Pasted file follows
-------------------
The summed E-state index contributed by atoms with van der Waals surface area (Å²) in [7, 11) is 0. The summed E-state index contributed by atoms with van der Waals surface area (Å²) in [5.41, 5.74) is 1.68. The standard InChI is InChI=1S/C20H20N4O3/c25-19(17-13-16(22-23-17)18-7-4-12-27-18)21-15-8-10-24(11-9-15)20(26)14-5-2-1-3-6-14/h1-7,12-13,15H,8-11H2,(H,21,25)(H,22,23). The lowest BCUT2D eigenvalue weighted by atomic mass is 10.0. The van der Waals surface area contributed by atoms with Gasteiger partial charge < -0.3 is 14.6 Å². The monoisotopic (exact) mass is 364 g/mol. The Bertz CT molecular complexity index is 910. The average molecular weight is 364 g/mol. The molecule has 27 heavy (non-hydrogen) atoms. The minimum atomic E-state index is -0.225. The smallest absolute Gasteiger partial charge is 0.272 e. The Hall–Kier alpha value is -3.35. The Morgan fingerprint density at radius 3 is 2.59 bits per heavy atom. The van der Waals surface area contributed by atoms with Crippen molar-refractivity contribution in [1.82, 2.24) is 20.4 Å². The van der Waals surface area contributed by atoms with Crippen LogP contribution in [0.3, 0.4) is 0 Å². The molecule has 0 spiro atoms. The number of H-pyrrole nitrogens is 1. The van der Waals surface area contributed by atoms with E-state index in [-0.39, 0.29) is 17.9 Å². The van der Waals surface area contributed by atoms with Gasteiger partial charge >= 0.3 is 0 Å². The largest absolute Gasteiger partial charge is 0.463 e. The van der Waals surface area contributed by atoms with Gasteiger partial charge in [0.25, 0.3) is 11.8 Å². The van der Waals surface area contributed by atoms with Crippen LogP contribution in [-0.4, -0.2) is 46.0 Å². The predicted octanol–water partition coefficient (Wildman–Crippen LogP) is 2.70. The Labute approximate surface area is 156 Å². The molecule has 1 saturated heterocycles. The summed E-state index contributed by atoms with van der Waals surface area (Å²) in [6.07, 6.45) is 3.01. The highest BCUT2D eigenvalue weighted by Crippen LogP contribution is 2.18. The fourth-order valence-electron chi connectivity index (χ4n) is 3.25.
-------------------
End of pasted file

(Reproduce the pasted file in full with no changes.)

The summed E-state index contributed by atoms with van der Waals surface area (Å²) in [7, 11) is 0. The summed E-state index contributed by atoms with van der Waals surface area (Å²) in [5.41, 5.74) is 1.68. The standard InChI is InChI=1S/C20H20N4O3/c25-19(17-13-16(22-23-17)18-7-4-12-27-18)21-15-8-10-24(11-9-15)20(26)14-5-2-1-3-6-14/h1-7,12-13,15H,8-11H2,(H,21,25)(H,22,23). The lowest BCUT2D eigenvalue weighted by atomic mass is 10.0. The van der Waals surface area contributed by atoms with Gasteiger partial charge < -0.3 is 14.6 Å². The monoisotopic (exact) mass is 364 g/mol. The Bertz CT molecular complexity index is 910. The average molecular weight is 364 g/mol. The molecule has 27 heavy (non-hydrogen) atoms. The minimum atomic E-state index is -0.225. The smallest absolute Gasteiger partial charge is 0.272 e. The Hall–Kier alpha value is -3.35. The Morgan fingerprint density at radius 3 is 2.59 bits per heavy atom. The van der Waals surface area contributed by atoms with Crippen molar-refractivity contribution in [1.82, 2.24) is 20.4 Å². The van der Waals surface area contributed by atoms with Crippen LogP contribution in [0.3, 0.4) is 0 Å². The molecule has 0 spiro atoms. The number of H-pyrrole nitrogens is 1. The van der Waals surface area contributed by atoms with E-state index in [-0.39, 0.29) is 17.9 Å². The van der Waals surface area contributed by atoms with Gasteiger partial charge >= 0.3 is 0 Å². The largest absolute Gasteiger partial charge is 0.463 e. The van der Waals surface area contributed by atoms with Gasteiger partial charge in [0.25, 0.3) is 11.8 Å². The van der Waals surface area contributed by atoms with Crippen LogP contribution in [-0.4, -0.2) is 46.0 Å². The predicted octanol–water partition coefficient (Wildman–Crippen LogP) is 2.70. The Labute approximate surface area is 156 Å². The molecule has 1 saturated heterocycles. The summed E-state index contributed by atoms with van der Waals surface area (Å²) in [6.07, 6.45) is 3.01. The highest BCUT2D eigenvalue weighted by Crippen LogP contribution is 2.18. The fourth-order valence-electron chi connectivity index (χ4n) is 3.25.